Now that the semester is over, a lot of us are transitioning from collegiate life into the professional world of internships. While in the college setting casual clothing is not only acceptable but the norm, even the unpaid professional world has certain dress code expectations. From experience figuring out what to wear as an intern to working in store specializing in women’s professional clothing, I have learned a few tips on how to dress professionally even in the sweltering summer heat.
Dress code for internships can vary from extremely laid back to very rigid, so it’s important to ask about the company’s culture before starting. Technology fields and media production companies are well known for having a very relaxed dress code and casual wear is the norm in the office. Last summer, I interned at a technology startup company that had no set dress code and my supervisors would often wear very relaxed clothing. While the company’s culture was very laid back, I still dressed professionally to show that I was taking the internship seriously.
Here are some key pieces and suggestions to enhance your wardrobe an intern:
The Classic Blazer
A great blazer can make you seem like an experienced professional, even if you are still a novice intern. It can take a simple top and jeans and transform them into to a business casual outfit. You don’t have to stick to basic black either. A blazer with a pop of color can make for a chic and fun look. Personally, I know wearing a blazer almost instantly makes me feel more confident and that’s definitely a feeling you want to have on your first few days as an intern.
Cropped Dress Pants
In the summer weather, cropped dress pants are one of the best ways to stay cool and professional. Unlike shorts, crops are professional but less bulky and quite frankly less sweaty than full length pants.
Sleek Laptop Bag
Today, almost all internships will require you to bring your own laptop. At school most students tote around their laptop in a backpack, but for an internship consider upgrading to an inexpensive laptop bag.
This is a piece or accessory that makes you feel great when you are wearing it. It’s your secret weapon because it’s an instant confidence boost, which is needed when starting out in an unfamiliar environment. For me, it’s “Blackberry Sorbet” lip stain that always does the trick.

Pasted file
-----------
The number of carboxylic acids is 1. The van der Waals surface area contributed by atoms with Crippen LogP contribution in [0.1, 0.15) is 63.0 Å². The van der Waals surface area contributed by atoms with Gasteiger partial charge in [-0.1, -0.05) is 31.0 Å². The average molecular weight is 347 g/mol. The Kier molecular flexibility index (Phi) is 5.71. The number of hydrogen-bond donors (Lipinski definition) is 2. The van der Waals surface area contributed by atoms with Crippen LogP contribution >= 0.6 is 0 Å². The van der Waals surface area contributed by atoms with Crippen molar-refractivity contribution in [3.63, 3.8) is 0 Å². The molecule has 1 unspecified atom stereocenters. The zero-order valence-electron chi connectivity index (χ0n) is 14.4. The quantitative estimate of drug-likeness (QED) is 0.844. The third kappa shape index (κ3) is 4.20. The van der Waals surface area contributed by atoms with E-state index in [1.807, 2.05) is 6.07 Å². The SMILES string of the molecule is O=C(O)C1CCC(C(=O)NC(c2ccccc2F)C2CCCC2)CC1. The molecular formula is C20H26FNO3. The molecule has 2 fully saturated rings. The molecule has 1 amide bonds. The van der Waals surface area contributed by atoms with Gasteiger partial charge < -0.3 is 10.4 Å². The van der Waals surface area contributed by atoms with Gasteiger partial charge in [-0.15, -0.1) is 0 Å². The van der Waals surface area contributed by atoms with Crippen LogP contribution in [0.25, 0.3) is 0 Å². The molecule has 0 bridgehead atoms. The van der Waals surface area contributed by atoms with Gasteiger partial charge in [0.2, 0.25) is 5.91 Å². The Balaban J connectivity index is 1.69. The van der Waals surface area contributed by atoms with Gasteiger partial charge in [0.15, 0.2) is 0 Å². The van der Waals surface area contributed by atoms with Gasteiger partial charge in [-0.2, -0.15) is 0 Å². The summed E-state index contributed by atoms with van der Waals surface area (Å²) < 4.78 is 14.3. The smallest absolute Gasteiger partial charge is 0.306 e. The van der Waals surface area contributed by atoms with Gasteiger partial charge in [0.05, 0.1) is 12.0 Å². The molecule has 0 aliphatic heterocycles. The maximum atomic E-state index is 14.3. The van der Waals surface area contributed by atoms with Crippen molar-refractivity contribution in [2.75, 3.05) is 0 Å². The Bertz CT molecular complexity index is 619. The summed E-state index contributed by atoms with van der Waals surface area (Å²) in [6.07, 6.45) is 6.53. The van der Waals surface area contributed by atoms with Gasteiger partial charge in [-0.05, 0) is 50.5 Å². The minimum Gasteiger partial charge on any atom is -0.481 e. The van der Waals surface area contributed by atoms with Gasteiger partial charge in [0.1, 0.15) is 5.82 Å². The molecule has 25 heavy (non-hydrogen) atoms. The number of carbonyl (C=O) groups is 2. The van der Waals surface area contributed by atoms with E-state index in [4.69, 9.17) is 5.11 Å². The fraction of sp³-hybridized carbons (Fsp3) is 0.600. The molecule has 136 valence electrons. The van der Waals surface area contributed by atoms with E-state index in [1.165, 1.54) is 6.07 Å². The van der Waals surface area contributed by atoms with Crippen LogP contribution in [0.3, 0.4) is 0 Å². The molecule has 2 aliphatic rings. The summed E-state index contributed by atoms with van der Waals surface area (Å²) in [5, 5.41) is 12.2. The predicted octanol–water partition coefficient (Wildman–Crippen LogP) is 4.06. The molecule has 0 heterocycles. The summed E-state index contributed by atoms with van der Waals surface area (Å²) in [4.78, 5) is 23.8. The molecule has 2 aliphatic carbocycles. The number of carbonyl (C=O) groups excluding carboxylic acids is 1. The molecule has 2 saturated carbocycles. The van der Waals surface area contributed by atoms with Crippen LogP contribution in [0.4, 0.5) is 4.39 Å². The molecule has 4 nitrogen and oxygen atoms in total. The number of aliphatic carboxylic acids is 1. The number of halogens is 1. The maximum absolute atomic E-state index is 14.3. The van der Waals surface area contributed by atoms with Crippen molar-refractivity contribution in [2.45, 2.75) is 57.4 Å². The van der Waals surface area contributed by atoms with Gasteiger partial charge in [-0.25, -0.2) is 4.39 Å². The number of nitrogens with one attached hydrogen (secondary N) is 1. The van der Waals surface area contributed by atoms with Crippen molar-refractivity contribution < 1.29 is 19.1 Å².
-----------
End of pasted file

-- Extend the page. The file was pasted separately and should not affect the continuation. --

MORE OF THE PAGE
Just like there are some pieces to incorporate into your internship outfit rotation, there are also some you want to save for campus life.
While I’m all for body positivity and bashing the patriarchy with bold fashion choices, internships are not the place for challenging the societal constructs of modesty. Crop tops are great in your free time to beat the summer heat, but in the office it’s best to avoid clothing that’s too revealing period (and that includes showing your midriff.)
In most companies, graphic tees are too casual for the work culture, and even in those with a very casual work culture, they can still come across as juvenile. Already being at the bottom of the food chain in the company and probably the youngest person in the office, a graphic tee is just going to make you seem even younger. Plus, you want your boss to remember you for your hard work not for the funny saying on your graphic t-shirt.
Jeans are perfectly acceptable at companies with a casual or business casual dress code, but they should be hole free. Torn jeans just aren’t appropriate and can potentially send the message to your supervisors that you do not care.
This is especially true if you are commuting into a major city or simply doing a lot of errands on your internship. Last summer, I was leaving my internship, which was located in downtown Boston, when my flip-flop broke. Rather than taking the Orange Line with one shoe, I walked from the financial district to Faneuil Hall to replace my busted flip-flop. Even though summer can be brutally hot, from then on, I opted for more sturdy and sensible footwear.
Ultimately, as long you maintain a neat and professional appearance don’t be afraid to be a little creative and show your personality with your clothes.